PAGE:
Time's Up! Warner Chappell Music, Inc. v. Nealy and the Discovery Rule Saga

The Florida wild bobcat ponders the implications
 of the latest 
SCOTUS decision.
In 2018, Sherman Nealy, a Miami based producer, sued Atlantic Records, Warner Chappell, and Artist Publishing Group in Florida federal court over the unauthorised interpolation of the 1984s track “Jam the box” in Flo Rida’s “In the Ayer,” which was released in July 2008 and managed to peak at No. 9 on the Billboard Hot 100.

Mr. Nealy asserted that he only became aware of the unlawful sample in 2016, despite the infringing activity dating back to 2008. During this period, Mr. Nealy was not involved in the music industry as he was serving a prison sentence. Meanwhile, Flo Rida’s song already gained significant popularity and was licensed for use in several popular television programs, including "So You Think You Can Dance.” 

The case was ultimately picked by the US Supreme Court, tackling two major unresolved questions: (1) whether a copyright claim accrues when a plaintiff discovers or should have discovered an infringement rather than at the time the infringement occurred, and (2) whether a plaintiff with a timely claim under this rule can seek damages extending back more than three years.

The Discovery Rule

According to the Copyright Act 17 U. S. C. §507(b) “No civil action shall be maintained under the provisions of this title unless it is commenced within three years after the claim accrued”.

Two main directions emerge from reading this limitation provision and interpreting the wording, in particular, the phrase "the claim accrued". The first is that a copyright claim "accrues" only when an infringing act occurs or, alternatively, a claim may “accrue” when the plaintiff discovers the infringing act or should have discovered it by exercising due diligence.

In fact, the District Court followed the latter interpretation. Since the parties agreed that the only disputed substantive issue regarding the claims was whether Mr. Nealy owned the copyrights, the court ruled that their claims accrued when Mr. Nealy knew or should have known that the defendants were challenging their ownership of the work. However, Mr. Nealy encountered a different timing objection, related not to his ability to bring suit but to his recovery of damages. The District Court accepted the argumentation of the Second Circuit Court of Appeal in Sohm v. Scholastic ruling in favour of a three-year cap for damages on a timely claim.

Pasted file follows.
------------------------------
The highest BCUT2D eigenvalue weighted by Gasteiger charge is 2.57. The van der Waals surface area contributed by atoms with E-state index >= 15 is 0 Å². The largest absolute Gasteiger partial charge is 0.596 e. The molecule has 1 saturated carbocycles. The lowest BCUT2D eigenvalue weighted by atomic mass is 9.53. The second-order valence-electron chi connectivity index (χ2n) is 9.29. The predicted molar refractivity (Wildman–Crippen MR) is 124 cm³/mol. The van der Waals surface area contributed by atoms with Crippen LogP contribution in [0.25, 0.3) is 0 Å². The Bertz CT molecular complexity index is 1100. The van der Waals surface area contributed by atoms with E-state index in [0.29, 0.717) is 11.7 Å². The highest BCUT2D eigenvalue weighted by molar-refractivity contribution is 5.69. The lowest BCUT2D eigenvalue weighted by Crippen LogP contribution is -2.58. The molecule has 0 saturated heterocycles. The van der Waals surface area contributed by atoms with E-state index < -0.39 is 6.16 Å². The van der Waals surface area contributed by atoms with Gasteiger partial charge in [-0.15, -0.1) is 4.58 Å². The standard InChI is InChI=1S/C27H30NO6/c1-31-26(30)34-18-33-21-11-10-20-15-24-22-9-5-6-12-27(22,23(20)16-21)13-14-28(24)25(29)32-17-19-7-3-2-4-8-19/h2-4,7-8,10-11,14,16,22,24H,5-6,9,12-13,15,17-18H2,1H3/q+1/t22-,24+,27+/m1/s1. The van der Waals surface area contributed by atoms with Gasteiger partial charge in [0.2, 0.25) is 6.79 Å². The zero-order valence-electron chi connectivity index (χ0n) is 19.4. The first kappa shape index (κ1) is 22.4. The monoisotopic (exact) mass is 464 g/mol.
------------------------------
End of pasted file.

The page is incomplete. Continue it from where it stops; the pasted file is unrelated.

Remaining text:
In attempting to demystify the recovery of damages regime that follows the discovery rule, the Eleventh Circuit Court of Appeal was confronted with another perplexing case precedent: Petrella. In that case, the Supreme Court held that “a successful plaintiff can gain retrospective relief only three years back from the time of suit. No recovery may be had for infringement in earlier years. Profits made in those years remain the defendant’s to keep”. 

Nevertheless, it is important to note that a court’s opinion should not be interpreted in the same manner as a statute. In point of fact, the statements made by the Court in Petrella merely describe the operation of the injury rule in the context of the facts of that case and others of a similar nature. If that rule were to be applied, a significant proportion of Mr. Nealy’s claims would be deemed to be untimely, given that they relate to infringements that occurred as much as ten years prior. The Eleventh Circuit rejected the notion that there should be a three-year cap for damages on a timely claim.

The winner takes it all 

Pretty Tony – Jam The Box
Justice Elena Kagan, basing her 6-3 majority opinion on the assumption that Mr. Nealy’s claims may be timely under the discovery rule, held that the “time-to-sue prescription” in § 507(b) establishes no separate three-year period for recovering damages. In an intriguing twist, the dissenting opinion questioned the very essence of the discovery rule under the Copyright Act, suggesting (!) that it is “better to answer a question that does matter than one that almost certainly does not”.

This ruling was accompanied by the observation that the Second Circuit’s view in Sohm v. Scholastic— and by extent the District Courts in this case — lacked textual support. Such judicially created damages limit is self-defeating. On the one hand, the court acknowledges the existence of a discovery rule, thereby enabling some copyright owners to sue for infringements that occurred more than three years prior. On the other hand, the court effectively negates the value of its own actions by preventing the recovery of damages for infringements that occurred prior to the three-year period. 

Indeed, the Supreme Court has provided a logical solution to a paradoxical situation, but this temporal omnipotence has a significant financial impact on the industry that should not be overlooked. The difference between 3 years and 10 years of damages is more than considerable and depends solely on whether a copyright owner is "timely" with their claims.

Time's Up! Warner Chappell Music, Inc. v. Nealy and the Discovery Rule Saga Time's Up! Warner Chappell Music, Inc. v. Nealy and the Discovery Rule Saga Reviewed by Antonios Baris on Wednesday, June 19, 2024 Rating: 5

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